I hand printed these altar cloths with a hand carved circular Cernunnos
stamp and a Stag corner piece stamp on my etching press. The last photo in the slideshow gives an overview of the creative process.
The altar cloth is double sided: shiny moss green coloured cloth with black print and moss green cotton with black print. This way you get two altar cloths in one. The cloth has been through many evolutions of colour though: it was originally on brown taffeta as can be seen on the second to last photo.
This altar cloth was inspired by the Celtic god Cernunnos. One of the
most well-known images of the god was found on the Gundestrup Cauldron
(a Gaulish artifact dating from the European Iron Age). He belongs to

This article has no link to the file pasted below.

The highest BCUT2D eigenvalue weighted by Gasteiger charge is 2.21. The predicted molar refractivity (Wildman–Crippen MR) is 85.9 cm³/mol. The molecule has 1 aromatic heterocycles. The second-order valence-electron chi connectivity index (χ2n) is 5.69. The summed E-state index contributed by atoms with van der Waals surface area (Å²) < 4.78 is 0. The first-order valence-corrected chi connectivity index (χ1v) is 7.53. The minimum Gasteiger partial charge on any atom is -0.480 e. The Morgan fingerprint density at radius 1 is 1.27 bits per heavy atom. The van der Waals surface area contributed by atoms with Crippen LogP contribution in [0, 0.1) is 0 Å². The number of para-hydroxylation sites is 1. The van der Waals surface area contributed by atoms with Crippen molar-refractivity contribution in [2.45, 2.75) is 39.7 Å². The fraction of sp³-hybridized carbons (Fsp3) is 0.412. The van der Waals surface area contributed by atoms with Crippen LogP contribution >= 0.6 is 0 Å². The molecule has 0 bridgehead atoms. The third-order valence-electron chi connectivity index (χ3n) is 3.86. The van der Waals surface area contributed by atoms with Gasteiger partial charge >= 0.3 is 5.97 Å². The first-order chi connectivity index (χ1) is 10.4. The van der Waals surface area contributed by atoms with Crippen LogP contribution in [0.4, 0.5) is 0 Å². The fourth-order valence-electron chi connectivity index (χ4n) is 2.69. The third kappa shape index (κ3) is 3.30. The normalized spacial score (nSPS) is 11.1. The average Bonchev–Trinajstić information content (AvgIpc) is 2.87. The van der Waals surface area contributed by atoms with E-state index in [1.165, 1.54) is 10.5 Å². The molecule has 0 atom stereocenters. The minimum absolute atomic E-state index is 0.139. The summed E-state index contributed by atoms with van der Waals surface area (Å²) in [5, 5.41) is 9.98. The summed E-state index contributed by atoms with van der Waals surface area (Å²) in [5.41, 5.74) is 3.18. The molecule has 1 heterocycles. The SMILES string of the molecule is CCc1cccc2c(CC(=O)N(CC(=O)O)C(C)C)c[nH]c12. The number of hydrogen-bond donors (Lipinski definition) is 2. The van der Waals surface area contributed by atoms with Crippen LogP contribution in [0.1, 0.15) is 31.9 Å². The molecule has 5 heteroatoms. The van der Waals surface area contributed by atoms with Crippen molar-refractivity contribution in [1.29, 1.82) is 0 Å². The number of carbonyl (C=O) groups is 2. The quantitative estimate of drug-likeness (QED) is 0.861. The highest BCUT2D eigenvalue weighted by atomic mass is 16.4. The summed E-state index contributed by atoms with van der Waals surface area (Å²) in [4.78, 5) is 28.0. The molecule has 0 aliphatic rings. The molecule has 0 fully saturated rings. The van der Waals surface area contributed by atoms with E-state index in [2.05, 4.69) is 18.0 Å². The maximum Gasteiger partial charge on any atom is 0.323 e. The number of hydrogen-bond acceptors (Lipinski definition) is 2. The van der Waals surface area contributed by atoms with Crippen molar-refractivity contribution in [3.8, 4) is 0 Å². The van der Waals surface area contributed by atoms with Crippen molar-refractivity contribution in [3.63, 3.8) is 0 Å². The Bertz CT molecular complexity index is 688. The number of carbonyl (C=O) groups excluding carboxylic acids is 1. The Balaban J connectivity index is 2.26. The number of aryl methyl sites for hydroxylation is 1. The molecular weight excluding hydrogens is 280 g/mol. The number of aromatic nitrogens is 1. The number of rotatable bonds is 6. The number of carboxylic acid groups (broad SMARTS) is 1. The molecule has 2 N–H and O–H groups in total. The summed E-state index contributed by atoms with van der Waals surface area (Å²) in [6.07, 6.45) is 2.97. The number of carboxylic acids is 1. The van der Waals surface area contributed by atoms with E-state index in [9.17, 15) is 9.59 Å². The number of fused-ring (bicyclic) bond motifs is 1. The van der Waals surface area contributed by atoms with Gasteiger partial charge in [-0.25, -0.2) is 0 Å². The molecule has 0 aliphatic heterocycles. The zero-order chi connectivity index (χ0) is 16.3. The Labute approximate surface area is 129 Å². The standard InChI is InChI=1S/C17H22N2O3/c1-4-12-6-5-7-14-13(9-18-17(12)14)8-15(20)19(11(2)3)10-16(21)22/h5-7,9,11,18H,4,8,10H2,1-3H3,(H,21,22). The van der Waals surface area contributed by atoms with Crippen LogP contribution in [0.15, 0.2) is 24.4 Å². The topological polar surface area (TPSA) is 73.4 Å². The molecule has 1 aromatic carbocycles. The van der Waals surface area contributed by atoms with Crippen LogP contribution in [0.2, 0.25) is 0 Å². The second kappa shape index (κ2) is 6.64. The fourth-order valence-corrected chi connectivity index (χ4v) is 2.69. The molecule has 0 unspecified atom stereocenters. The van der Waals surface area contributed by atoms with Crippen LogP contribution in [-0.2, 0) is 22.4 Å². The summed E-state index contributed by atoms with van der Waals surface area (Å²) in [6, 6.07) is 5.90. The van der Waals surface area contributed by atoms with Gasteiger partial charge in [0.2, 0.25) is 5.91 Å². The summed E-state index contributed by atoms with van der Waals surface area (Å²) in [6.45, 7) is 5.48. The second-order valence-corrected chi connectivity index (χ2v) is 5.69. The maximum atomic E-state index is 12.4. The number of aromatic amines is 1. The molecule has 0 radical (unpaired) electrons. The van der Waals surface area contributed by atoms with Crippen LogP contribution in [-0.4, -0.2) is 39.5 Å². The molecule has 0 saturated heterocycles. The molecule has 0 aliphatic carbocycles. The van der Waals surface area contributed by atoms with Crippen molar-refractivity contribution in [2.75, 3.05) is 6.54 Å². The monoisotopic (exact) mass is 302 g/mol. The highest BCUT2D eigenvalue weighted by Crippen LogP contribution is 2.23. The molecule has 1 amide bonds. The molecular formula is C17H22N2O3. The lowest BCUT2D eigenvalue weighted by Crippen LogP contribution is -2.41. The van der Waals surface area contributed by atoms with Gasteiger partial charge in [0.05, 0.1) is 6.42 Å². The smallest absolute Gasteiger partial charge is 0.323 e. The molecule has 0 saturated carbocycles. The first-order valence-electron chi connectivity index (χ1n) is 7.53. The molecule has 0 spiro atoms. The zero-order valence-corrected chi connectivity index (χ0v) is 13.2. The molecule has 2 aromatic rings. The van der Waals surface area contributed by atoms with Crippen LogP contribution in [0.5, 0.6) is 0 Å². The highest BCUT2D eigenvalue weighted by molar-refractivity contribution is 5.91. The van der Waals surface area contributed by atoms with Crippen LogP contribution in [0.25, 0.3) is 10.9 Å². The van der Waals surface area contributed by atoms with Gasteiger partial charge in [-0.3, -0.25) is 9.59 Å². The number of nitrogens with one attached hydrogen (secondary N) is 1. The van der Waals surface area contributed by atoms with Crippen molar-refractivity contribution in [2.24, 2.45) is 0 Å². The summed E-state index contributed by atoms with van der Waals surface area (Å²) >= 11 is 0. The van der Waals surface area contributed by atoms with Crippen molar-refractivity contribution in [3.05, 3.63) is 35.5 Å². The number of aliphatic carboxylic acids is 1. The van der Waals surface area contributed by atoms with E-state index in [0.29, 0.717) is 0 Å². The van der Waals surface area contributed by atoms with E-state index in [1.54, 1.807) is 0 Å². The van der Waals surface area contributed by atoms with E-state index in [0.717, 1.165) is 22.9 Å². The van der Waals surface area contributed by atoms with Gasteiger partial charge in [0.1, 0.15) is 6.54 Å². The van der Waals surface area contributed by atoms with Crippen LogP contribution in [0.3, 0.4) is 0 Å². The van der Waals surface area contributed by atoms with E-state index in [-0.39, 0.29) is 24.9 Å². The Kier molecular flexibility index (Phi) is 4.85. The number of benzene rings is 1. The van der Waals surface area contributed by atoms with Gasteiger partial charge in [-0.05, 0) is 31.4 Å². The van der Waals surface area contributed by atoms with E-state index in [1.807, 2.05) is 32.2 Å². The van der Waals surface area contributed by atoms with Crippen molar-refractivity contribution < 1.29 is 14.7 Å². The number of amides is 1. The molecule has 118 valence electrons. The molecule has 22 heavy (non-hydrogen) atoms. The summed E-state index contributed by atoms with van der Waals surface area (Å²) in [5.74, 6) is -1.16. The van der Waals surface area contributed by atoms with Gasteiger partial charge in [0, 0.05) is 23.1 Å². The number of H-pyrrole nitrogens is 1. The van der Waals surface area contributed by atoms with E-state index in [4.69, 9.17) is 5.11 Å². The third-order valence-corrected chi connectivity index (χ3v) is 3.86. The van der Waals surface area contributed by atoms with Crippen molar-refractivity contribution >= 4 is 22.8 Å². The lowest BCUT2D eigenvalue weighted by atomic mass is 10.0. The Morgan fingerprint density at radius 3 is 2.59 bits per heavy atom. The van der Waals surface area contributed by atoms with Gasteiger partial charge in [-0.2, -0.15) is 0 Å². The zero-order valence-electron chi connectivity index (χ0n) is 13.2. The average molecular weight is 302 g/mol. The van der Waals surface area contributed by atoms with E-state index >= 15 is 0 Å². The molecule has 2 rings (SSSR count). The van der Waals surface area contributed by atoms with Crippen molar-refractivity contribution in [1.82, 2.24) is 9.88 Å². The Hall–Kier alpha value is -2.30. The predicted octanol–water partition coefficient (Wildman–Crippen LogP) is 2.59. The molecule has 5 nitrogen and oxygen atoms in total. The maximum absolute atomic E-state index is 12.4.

the group of gods known as Horned Gods.
Traditionally Cernunnos is a fertility, forest and nature god. To me, Cernunnos is very much a representation of two important balances in life: balance between man and woman and balance between human and animal/nature. Traditionally Cernunnos is portrayed holding a torc (round Celtic necklace) in one hand and a snake in the other. Here I have placed the torc to the top of the image and the snake around his neck. These two items associated with Cernunnos can easily be associated with the male and female reproductive organs, showing that the god holds these two things in balance. This also connects to the fact that Cernunnos is a fertility god. The torc being a man-made item and the snake being a creature of nature shows the balance between man and the animal kingdom. This in turn connects to Cernunnos himself being anthropomorphic (part human and part animal) and also his title as “The Lord of the Animals”.
The Horned God is often also associated as the male counterpart to the Goddess in neopagan religions.